In the discussion of the Tucson weather station, Ben Herman of the U of Arizona observed that there were serious biases with the HO-83 hygrothermometer – introduced in the early 1990s – which was said to be a contributor to the uptick to Tucson values. Although USHCN has implemented adjustments to U.S. data to deal with time-of-observation bias and station history, both of which resulted in significant upward adjustments of recent data relative to earlier data, I have been unable to see any evidence that either NOAA or NASA made any attempt to adjust for the upward bias of recent readings using the HO-83 thermometer, although its problems are thoroughly discussed in the specialist literature.
Problems with a warm bias in the HO-83 system were first reported in print in Gall et al 1992 in connection with Tucson here. Kessler et al 1993, a follow-up article about stations in New York by some of the same authors said:
They indicated that the HO-83 maximum temperature readings at Tucson were probably too warm by 1-2 deg C on sunny, light wind days, that the problem could probably be attributed to the design of the instrument and that an investigation was under way… Their investigation (Gall et al 1992) revealed that the warm bias (~1 -2 deg C) maximized shortly after solar noon and that the bias was very small or even slightly negative shortly before sunrise. Consequently recalibration checks done in the early morning would fail to reveal any bias in the HO-83 hygrothermometer.
Cyrus G. Jones and Kenneth C. Young 1995 said :
Examination of differences between the two instruments found that the original version of the HO-83 read approximately 0.6 deg C warmer than the redesigned instrument. Significant changes in the differences between the two instruments were noted between winter and summer. It is suggested that for stations with climatology similar to the ones used in this study monthly mean temperatures reported by the original version of the HO-83 be adjusted by adding -0.4 deg C to June, July August and Sept observations and by adding -0.7 deg C for the remainder of the year.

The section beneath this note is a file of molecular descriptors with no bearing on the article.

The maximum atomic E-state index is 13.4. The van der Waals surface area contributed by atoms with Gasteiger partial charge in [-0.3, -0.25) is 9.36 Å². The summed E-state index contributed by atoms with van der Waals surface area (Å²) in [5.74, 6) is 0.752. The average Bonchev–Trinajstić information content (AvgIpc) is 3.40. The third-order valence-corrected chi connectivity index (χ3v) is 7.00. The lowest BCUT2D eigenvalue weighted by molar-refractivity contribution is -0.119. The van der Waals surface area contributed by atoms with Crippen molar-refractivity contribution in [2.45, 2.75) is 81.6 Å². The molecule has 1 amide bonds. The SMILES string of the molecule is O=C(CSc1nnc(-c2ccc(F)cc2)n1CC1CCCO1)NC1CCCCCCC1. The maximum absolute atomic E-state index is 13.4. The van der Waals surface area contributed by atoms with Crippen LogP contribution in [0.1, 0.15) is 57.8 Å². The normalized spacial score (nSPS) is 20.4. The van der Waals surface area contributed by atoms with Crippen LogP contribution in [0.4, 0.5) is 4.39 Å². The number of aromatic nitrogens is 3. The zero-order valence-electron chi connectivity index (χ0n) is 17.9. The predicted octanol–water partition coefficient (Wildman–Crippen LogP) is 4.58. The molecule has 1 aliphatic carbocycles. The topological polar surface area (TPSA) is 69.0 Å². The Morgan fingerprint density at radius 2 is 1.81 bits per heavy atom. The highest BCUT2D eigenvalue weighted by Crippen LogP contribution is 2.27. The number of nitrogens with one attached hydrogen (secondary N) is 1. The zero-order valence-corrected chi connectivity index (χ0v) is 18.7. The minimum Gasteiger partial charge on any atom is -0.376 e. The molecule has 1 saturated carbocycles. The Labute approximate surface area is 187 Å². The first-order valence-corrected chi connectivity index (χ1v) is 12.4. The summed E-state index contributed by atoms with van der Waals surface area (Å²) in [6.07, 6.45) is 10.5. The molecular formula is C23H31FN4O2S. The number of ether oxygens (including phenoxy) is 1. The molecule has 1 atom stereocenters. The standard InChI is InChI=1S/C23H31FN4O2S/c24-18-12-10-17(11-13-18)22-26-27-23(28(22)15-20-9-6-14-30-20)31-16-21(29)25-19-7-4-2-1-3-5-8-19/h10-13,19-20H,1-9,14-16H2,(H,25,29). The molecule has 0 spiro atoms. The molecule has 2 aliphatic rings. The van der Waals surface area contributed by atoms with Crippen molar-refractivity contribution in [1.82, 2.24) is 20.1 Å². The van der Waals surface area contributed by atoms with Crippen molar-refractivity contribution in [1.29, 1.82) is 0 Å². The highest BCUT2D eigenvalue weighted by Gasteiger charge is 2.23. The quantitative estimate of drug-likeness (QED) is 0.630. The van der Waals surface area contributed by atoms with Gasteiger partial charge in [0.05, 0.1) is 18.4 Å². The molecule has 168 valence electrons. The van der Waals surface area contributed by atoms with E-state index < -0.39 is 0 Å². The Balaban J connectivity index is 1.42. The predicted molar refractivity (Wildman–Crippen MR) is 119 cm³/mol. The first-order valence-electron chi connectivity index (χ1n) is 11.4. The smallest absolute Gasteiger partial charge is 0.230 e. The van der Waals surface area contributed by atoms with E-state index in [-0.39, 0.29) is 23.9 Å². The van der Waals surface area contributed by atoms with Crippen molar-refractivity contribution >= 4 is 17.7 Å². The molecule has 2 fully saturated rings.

These results were noted up in Karl et al 1995, which was discussed in Karl and Knight 1996 as follows:
Karl et al. (1995) show that, on average, the HO-83 increased the maximum temperature by about 0.5°C relative to the HO-63 instrument and also increased the minimum but only by 0.1°C. Much larger effects have been noted in Tucson, for example (Gall et al. 1992), and Jones and Young (1995) also find a consistent positive bias at several stations they examined in the southern and central plains. This suggests that the trends of maximum T in Chicago are biased warm not only due to increased urbanization but by the introduction of the HO-83 instrument in 1986.
Gaffen and Ross 1999 cite these results as follows:
Karl et al. (1995) suggest that the change to the HO-83 hygrothermometers in the 1980s may have lead to spurious increases of 0.5 C in daily maximum temperature and maybe 0.1 C in daily minimum temperature, but that the exact bias of any one instrument is unknown.
Karl et al 2002 discusses the adjustments even showing the figure below:
Karl et al 2002 Figure 2.
The problem is discussed again in Lin et al (2003) which said:
The HO-83 maximum temperature readings were about +1 to +3 C higher on sunny, light wind days. The research of both Kessler et al. (1993) and Gall et al. (1992) illustrates the need to account for shield/sensor bias prior to analysis of operational NWS temperature data and determination of short-term temperature trends. Other researchers (Robinson 1990; Canfield and McNitt 1991; Meyer and Hubbard 1992; Croft and Robinson 1993; Blackburn 1993; Easterling et al. 1993; Guttman and Baker 1996; Andresen and Numberger 1997), in various ways, pointed out the climate data discontinuities and trends or changes in variability resulting from changes of temperature measuring systems and site locations.